A Sermon by The Most Rev’d Geoffrey Smith, Archbishop of Adelaide

Over the past few weeks we have seen increasing international tensions over the Covid19 vaccine. I suppose that’s no surprise given that there has been tremendous effort to develop and produce the vaccine, and a great deal of hope has been placed in a vaccine solution. Countries around the world are very keen to get every dose they can.

Sadly, we have seen some countries trying to make sure they have enough and stopping the distribution of the vaccine to other nations who also need it.

This should not surprise us because the main story in our world seems to be fear. This affects nations and also individuals. We fear that we will miss out. We fear that we won’t have enough. There is a scarcity mentality. And so we stockpile everything we can to try to make ourselves feel secure and in control of our situation. We stockpile money and possessions and have overflowing pantries. We order way more vaccine than we need-just in case we don’t have enough. When the lockdown started this time last year, we even stockpiled toilet paper.

Fear is behind the narrative of scarcity. We want more because we think we need more because we think that will make us feel secure and peaceful. That means we mostly end up with too much. It also means that there is terrible inequality and injustice. Those who can get more, get more, and those who can’t miss out. All driven by fear. Fear of missing out. Fear of running short. Fear of not having enough. Fear of scarcity.

This situation has an ancient pedigree. The book Genesis, the book of beginnings in the Bible has the account of the first people, known as Adam and Eve, disobeying God because they didn’t trust that God had given them all they needed for a good life. They were afraid that God might be holding something really good back from them, and so they took matters into their own hands and we know how that story ended up. They sinned out of fear. They sinned out of a lack of trust in God’s good character and love.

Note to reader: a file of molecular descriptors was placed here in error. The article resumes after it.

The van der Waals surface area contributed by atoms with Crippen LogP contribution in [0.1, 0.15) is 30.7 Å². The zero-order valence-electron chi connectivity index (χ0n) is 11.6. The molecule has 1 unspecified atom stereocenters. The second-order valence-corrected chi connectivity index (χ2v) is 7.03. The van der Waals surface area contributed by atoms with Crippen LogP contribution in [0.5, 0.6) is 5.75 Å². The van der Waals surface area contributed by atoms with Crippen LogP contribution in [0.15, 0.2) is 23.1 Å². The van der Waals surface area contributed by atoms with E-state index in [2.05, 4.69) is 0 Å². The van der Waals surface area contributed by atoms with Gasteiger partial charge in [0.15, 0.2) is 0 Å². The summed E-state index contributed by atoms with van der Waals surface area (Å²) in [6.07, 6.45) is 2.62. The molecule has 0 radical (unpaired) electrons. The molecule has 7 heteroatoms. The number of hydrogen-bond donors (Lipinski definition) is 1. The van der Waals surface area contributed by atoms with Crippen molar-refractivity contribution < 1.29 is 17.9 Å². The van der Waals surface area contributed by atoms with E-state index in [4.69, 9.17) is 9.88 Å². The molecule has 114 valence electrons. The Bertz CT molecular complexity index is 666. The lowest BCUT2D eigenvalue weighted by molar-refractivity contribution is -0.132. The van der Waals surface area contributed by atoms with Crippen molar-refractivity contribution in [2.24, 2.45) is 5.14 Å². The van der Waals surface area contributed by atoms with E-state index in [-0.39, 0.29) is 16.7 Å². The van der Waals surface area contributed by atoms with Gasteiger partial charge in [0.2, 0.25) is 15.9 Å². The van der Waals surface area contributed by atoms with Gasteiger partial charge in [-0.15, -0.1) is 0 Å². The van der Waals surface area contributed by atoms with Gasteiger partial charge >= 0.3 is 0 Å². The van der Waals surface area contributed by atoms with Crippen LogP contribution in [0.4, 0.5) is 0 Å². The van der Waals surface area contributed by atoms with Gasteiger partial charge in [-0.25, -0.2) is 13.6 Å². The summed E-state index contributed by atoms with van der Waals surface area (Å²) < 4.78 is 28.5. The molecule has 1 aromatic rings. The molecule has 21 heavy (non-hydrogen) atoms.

Whatever we think of the history of the book of Genesis there is no doubt that in that writing human nature is described very accurately as is the inevitable result of human nature. The fear of the first people led to conflict and violence and alienation, and we see all seem to be infected with the same fear with the same consequences.

Today we come to recall Jesus. Jesus had a different approach. Jesus had a different way, a different basis for his life. He did not live his life in fear of any kind of scarcity.

Jesus had no fear because he knew perfect love. His relationship with the Father was so close and his knowledge of the character of God was so complete that he did not fear. He knew God’s love and he knew God’s presence so he lived his life not in fear at all. He trusted God and in God. He had peace and security because he knew God’s love.

That meant that instead of grasping at things, instead of trying to create his own security, his own sense of well-being as an antidote to fear, Jesus was able to spend himself for others. He gave away. He gave away his energy, his love, his care, his healing, his knowledge of God. Rather than grasping on to things and holding on to more he gave away because he found his security not in grasping and holding on but in God’s love. He resisted the story of scarcity and instead trusted in God’s love and the way God provides. He resisted the scarcity story and embraced God’s generosity and faithfulness.

Paul in the letter to the Philippians (2.6-8), says this of Jesus: “though he was in the form of God, he did not regard equality with God as something to be exploited, but emptied himself, taking the form of a slave, being born in human likeness. And being found in human form he humbled himself and became obedient to the point of death-even death on a cross”.